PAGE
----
Monthly Archives: May 2014

The resuscitation of the Irish language: observations of a tourist

Back in France after my amazing UK trip, I’m in my teaching/translating routine for just a little while longer before the big move back to Australia. I loved every place we visited, but Ireland was definitely my favourite. The people were friendly, the landscapes were breathtaking, (if you haven’t been yet, you must see the Ring of Kerry), and the traditional music was timeless, probably not having changed much since my ancestors left a few hundred years ago.

On a walking tour in Galway, I got talking to the guide about the Irish language. Although there is Irish language television and radio, only about 5% of the population can actually speak it fluently. Before the guide gave us a demonstration, we had never actually heard anyone speak it! In his view, the teaching of Irish in schools is pretty token: kids only learn it in primary school and even then, the teachers teaching it don’t necessarily master it themselves. He then told me about this ad for beer that came out in the early 2000s, which apparently sums up all the Irish vocabulary that kids learn at school.

It got me thinking about some of the parallels the Irish language has with the Maori language in New Zealand. We also have to learn Maori at primary school in New Zealand, but like the Irish language, it seemed to be quite symbolic when I was at school. We had a poster up in the classroom and sang some songs, as well as learning colours, numbers and basic instructions (stand up, sit down etc). It never went beyond that. Like many other learners of Maori I was not particularly motivated by the teaching, which didn’t really make the language live, and it became a drag quite quickly. As opposed to other languages like French, Arabic or Mandarin, there is no inherent motivation that comes from needing the language later in life. Maybe if kids could be taught more of the heritage that comes along with the language they might find it easier to see the point?

I recently finished reading a great book on raising bilingual children which emphasised the importance of ‘exposure time’ when learning a second language. Basically, if you don’t have the opportunity to interact in a language on a daily basis, or at least regularly, it becomes much more difficult to master that language. It seems like common sense really, but it comes as no surprise that one-hour-a-week language programs don’t have amazing results. Perhaps it could be a good idea to make schools completely bilingual, as is becoming more common with English/French here and apparently Mandarin/English in Australia.

So, I wish the Irish all my luck with in their efforts to keep their language alive, and hope that the challenges of teaching a heritage language won’t stop them from trying harder.

Adh mor ort!


The England trip – from Coronation street to Shakespeare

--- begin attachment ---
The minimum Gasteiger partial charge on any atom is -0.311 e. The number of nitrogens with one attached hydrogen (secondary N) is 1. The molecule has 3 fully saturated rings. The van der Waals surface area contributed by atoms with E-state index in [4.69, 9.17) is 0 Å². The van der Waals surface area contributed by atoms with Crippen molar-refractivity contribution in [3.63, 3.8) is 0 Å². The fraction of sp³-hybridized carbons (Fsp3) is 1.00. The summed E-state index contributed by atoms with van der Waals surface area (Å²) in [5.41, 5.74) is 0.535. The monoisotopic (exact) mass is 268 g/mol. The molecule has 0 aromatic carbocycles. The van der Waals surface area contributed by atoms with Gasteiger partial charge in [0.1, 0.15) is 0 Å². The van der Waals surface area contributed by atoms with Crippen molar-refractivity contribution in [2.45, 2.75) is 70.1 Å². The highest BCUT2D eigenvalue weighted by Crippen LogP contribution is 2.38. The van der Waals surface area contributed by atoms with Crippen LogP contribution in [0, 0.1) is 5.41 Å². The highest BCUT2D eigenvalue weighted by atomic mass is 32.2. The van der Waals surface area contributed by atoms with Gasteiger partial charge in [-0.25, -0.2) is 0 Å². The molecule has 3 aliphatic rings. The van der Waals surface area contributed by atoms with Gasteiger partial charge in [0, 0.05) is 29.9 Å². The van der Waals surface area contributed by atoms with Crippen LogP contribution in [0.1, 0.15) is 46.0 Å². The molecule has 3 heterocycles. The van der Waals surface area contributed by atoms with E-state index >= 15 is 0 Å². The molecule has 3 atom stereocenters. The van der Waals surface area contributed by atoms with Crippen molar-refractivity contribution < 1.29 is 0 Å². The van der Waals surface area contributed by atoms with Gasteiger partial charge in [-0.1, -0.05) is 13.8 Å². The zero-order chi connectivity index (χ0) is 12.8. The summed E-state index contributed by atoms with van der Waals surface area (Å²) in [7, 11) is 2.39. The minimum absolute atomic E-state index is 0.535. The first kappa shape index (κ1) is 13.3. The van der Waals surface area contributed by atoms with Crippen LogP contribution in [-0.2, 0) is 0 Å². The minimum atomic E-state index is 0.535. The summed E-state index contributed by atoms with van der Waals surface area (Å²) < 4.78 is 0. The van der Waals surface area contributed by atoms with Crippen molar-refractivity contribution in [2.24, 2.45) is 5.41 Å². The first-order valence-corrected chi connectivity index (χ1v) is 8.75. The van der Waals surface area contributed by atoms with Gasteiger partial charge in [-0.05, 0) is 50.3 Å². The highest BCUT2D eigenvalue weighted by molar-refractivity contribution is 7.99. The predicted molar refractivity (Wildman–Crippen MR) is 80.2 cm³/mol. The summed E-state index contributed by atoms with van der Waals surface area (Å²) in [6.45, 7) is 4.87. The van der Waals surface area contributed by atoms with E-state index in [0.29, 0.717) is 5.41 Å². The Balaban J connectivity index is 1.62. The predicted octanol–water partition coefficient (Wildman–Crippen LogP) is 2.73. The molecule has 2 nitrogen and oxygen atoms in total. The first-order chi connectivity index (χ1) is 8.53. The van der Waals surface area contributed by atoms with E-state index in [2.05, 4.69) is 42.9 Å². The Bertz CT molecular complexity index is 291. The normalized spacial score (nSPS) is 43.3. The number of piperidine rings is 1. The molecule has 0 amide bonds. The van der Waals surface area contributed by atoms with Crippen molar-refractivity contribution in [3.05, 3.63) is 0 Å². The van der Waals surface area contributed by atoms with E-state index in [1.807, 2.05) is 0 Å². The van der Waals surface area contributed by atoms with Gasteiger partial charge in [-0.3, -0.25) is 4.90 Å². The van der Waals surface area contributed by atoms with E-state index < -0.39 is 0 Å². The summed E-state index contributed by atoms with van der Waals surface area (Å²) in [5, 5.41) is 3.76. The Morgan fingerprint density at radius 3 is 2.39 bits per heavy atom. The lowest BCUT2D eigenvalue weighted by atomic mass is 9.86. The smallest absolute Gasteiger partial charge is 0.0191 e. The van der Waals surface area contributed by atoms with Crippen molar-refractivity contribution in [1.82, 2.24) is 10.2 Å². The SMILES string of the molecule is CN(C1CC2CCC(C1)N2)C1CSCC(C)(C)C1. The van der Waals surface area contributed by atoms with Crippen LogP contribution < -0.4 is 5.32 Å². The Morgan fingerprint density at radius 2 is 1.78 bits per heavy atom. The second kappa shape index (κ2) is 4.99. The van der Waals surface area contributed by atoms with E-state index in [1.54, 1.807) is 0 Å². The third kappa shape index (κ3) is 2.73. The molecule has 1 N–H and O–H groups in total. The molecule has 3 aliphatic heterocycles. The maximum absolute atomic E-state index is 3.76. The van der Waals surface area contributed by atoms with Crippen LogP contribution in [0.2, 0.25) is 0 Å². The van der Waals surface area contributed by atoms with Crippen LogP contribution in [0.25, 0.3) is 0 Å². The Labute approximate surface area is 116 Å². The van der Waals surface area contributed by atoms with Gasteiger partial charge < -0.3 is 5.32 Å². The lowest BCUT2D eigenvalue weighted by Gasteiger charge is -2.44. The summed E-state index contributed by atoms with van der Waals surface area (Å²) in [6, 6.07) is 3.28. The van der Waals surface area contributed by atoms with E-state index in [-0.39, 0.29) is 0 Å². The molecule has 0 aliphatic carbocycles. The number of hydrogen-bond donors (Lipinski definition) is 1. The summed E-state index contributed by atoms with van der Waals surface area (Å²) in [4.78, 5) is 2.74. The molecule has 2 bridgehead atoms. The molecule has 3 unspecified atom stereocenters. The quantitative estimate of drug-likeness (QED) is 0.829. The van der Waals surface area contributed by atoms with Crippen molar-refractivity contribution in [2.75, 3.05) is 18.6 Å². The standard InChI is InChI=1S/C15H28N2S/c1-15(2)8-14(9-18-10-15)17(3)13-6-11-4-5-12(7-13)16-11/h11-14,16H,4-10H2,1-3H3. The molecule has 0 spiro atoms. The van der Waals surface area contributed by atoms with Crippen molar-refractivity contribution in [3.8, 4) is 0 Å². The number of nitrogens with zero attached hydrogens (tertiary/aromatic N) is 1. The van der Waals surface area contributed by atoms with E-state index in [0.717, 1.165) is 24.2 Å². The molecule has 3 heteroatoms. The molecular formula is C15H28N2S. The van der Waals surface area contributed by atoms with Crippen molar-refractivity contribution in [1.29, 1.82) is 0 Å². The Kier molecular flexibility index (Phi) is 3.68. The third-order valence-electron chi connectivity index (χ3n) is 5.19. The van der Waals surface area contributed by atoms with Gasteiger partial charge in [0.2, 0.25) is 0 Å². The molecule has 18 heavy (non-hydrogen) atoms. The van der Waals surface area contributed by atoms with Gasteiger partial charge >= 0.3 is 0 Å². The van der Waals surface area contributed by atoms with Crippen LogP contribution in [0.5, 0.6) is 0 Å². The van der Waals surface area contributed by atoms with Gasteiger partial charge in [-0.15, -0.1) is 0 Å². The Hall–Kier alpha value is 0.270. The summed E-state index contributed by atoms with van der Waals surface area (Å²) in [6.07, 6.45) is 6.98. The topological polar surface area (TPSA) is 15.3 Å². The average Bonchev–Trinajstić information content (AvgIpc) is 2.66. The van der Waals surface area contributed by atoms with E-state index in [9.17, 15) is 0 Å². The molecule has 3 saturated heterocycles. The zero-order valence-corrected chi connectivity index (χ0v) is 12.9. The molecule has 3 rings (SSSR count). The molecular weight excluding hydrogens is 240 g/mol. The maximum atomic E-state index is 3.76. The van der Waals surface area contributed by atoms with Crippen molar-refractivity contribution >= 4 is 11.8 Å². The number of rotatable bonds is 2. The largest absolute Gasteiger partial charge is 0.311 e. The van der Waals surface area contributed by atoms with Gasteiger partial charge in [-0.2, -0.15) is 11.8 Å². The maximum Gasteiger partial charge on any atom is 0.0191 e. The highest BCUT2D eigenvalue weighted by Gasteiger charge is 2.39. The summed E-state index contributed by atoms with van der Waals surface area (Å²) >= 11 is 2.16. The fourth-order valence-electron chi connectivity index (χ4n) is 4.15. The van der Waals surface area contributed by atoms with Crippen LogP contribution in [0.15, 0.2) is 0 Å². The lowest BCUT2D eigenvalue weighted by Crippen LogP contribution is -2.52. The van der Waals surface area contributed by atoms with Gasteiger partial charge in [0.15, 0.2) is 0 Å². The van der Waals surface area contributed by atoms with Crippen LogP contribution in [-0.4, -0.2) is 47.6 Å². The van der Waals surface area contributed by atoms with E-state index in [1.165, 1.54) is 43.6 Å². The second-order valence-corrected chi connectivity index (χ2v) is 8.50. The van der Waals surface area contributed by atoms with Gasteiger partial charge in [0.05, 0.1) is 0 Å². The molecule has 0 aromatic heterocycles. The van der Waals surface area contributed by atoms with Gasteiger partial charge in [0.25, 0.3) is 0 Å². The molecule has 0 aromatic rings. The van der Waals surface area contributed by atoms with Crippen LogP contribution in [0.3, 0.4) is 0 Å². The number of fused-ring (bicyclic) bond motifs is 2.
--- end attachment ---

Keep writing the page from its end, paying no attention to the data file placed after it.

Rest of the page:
I’m proud to announce that I’m no longer an English teacher who has never been to England! We arrived in London on Monday and visited the usual tourist traps: the hop-on, hop-off bus tour, Buckingham palace and a river cruise on the Thames. One of my highlights was the commentary on the river cruise, not given by a tour guide, but rather one of the ‘watermen’ who’s job was to captain the boat. It was really fascinating to hear his thick London accent and the effort he was made to speak slowly to the boat full of non-native English speakers.

As I’m writing, I’m in Stratford-On-Avon, the birthplace of William Shakespeare. It’s a real pleasure to be here after studying at least one of his works every year of my secondary curriculum. This morning I did a walking tour to see all of the old Elizabethan houses, (the kind you see in ‘Shakespeare in Love’. The tour guide was great, dressed in a suit with a black hat with a black umbrella- a real British stereotype!

We actually got talking about the inclusion of Shakespeare in the New Zealand and Australian curriculum, and whether or not it was a good idea. In my personal experience, the poetry was really interesting but the plays were too much. I can understand that for those with no British heritage whatsoever that it could be hard to see the point of the exercise. Also, given the amount of time it takes to study a Shakespearean play, perhaps that time could be better spent learning something practical. That said, it’s unlikely that students will be exposed to this kind of work later in their lives and it could be important for their culture.

Not all the folk here express themselves with the elegance of Shakespeare’s characters. I was lucky enough this morning to witness a Coronation Street-style domestic dispute in a pub, where a woman yelled at and threw a beer over her husband. It was actually about as comprehensible to me as a Shakespearean play. That just goes to show how differently our versions of English have developed.

I’m looking forward to heading North and getting to hear even more of the wonderful accents England has to offer, before we hit Scotland and Ireland.